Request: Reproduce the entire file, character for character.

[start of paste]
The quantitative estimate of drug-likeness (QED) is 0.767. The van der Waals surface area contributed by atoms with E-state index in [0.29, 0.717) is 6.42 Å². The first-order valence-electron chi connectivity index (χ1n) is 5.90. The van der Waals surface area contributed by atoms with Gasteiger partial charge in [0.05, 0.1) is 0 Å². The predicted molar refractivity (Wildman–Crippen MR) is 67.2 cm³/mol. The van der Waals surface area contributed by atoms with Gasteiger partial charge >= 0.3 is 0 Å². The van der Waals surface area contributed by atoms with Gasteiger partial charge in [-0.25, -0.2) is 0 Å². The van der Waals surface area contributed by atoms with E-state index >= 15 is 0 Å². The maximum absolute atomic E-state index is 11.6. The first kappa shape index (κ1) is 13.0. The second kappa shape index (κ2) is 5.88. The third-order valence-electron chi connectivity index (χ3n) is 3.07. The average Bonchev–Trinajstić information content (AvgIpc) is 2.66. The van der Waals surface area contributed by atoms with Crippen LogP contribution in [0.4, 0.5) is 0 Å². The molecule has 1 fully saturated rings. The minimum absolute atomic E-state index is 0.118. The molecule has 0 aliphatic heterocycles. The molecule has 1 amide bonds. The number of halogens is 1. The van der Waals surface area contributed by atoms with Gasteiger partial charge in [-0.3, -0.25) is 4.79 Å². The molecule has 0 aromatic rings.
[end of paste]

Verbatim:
The quantitative estimate of drug-likeness (QED) is 0.767. The van der Waals surface area contributed by atoms with E-state index in [0.29, 0.717) is 6.42 Å². The first-order valence-electron chi connectivity index (χ1n) is 5.90. The van der Waals surface area contributed by atoms with Gasteiger partial charge in [0.05, 0.1) is 0 Å². The predicted molar refractivity (Wildman–Crippen MR) is 67.2 cm³/mol. The van der Waals surface area contributed by atoms with Gasteiger partial charge >= 0.3 is 0 Å². The van der Waals surface area contributed by atoms with Gasteiger partial charge in [-0.25, -0.2) is 0 Å². The van der Waals surface area contributed by atoms with E-state index >= 15 is 0 Å². The maximum absolute atomic E-state index is 11.6. The first kappa shape index (κ1) is 13.0. The second kappa shape index (κ2) is 5.88. The third-order valence-electron chi connectivity index (χ3n) is 3.07. The average Bonchev–Trinajstić information content (AvgIpc) is 2.66. The van der Waals surface area contributed by atoms with Crippen LogP contribution in [0.4, 0.5) is 0 Å². The molecule has 1 fully saturated rings. The minimum absolute atomic E-state index is 0.118. The molecule has 0 aliphatic heterocycles. The molecule has 1 amide bonds. The number of halogens is 1. The van der Waals surface area contributed by atoms with Gasteiger partial charge in [-0.3, -0.25) is 4.79 Å². The molecule has 0 aromatic rings.